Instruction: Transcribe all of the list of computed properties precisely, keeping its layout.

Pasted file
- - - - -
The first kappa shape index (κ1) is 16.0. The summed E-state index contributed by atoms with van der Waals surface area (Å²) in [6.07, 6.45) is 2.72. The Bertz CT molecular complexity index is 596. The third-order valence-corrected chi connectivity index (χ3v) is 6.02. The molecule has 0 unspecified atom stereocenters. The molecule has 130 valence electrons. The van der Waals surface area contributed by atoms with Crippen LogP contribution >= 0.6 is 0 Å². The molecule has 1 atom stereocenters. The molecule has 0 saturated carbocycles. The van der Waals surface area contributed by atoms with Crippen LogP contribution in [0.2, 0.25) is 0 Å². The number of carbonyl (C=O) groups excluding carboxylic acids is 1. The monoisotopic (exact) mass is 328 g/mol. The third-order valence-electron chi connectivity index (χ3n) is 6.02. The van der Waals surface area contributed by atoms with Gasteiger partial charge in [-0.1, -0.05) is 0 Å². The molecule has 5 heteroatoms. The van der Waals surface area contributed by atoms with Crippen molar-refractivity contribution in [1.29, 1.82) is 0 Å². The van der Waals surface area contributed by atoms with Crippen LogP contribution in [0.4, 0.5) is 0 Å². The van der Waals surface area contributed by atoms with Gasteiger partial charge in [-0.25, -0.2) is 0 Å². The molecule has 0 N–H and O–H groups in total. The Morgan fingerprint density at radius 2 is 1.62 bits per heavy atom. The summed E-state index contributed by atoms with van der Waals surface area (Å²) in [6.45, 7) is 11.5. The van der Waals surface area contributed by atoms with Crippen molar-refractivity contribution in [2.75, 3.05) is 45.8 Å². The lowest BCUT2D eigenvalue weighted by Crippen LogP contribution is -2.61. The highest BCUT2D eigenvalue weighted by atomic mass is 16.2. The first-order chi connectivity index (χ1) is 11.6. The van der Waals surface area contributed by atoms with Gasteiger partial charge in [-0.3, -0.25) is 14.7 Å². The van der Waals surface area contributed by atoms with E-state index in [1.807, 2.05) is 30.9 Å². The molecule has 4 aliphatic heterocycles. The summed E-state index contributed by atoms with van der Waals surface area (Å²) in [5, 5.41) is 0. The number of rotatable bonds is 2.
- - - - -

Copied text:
The first kappa shape index (κ1) is 16.0. The summed E-state index contributed by atoms with van der Waals surface area (Å²) in [6.07, 6.45) is 2.72. The Bertz CT molecular complexity index is 596. The third-order valence-corrected chi connectivity index (χ3v) is 6.02. The molecule has 0 unspecified atom stereocenters. The molecule has 130 valence electrons. The van der Waals surface area contributed by atoms with Crippen LogP contribution >= 0.6 is 0 Å². The molecule has 1 atom stereocenters. The molecule has 0 saturated carbocycles. The van der Waals surface area contributed by atoms with Crippen LogP contribution in [0.2, 0.25) is 0 Å². The number of carbonyl (C=O) groups excluding carboxylic acids is 1. The monoisotopic (exact) mass is 328 g/mol. The third-order valence-electron chi connectivity index (χ3n) is 6.02. The van der Waals surface area contributed by atoms with Gasteiger partial charge in [-0.1, -0.05) is 0 Å². The molecule has 5 heteroatoms. The van der Waals surface area contributed by atoms with Crippen molar-refractivity contribution in [1.29, 1.82) is 0 Å². The van der Waals surface area contributed by atoms with Crippen LogP contribution in [0.4, 0.5) is 0 Å². The van der Waals surface area contributed by atoms with Gasteiger partial charge in [-0.25, -0.2) is 0 Å². The molecule has 0 N–H and O–H groups in total. The Morgan fingerprint density at radius 2 is 1.62 bits per heavy atom. The summed E-state index contributed by atoms with van der Waals surface area (Å²) in [6.45, 7) is 11.5. The van der Waals surface area contributed by atoms with Crippen molar-refractivity contribution in [2.75, 3.05) is 45.8 Å². The lowest BCUT2D eigenvalue weighted by Crippen LogP contribution is -2.61. The highest BCUT2D eigenvalue weighted by atomic mass is 16.2. The first-order chi connectivity index (χ1) is 11.6. The van der Waals surface area contributed by atoms with Gasteiger partial charge in [-0.3, -0.25) is 14.7 Å². The van der Waals surface area contributed by atoms with E-state index in [1.807, 2.05) is 30.9 Å². The molecule has 4 aliphatic heterocycles. The summed E-state index contributed by atoms with van der Waals surface area (Å²) in [5, 5.41) is 0. The number of rotatable bonds is 2.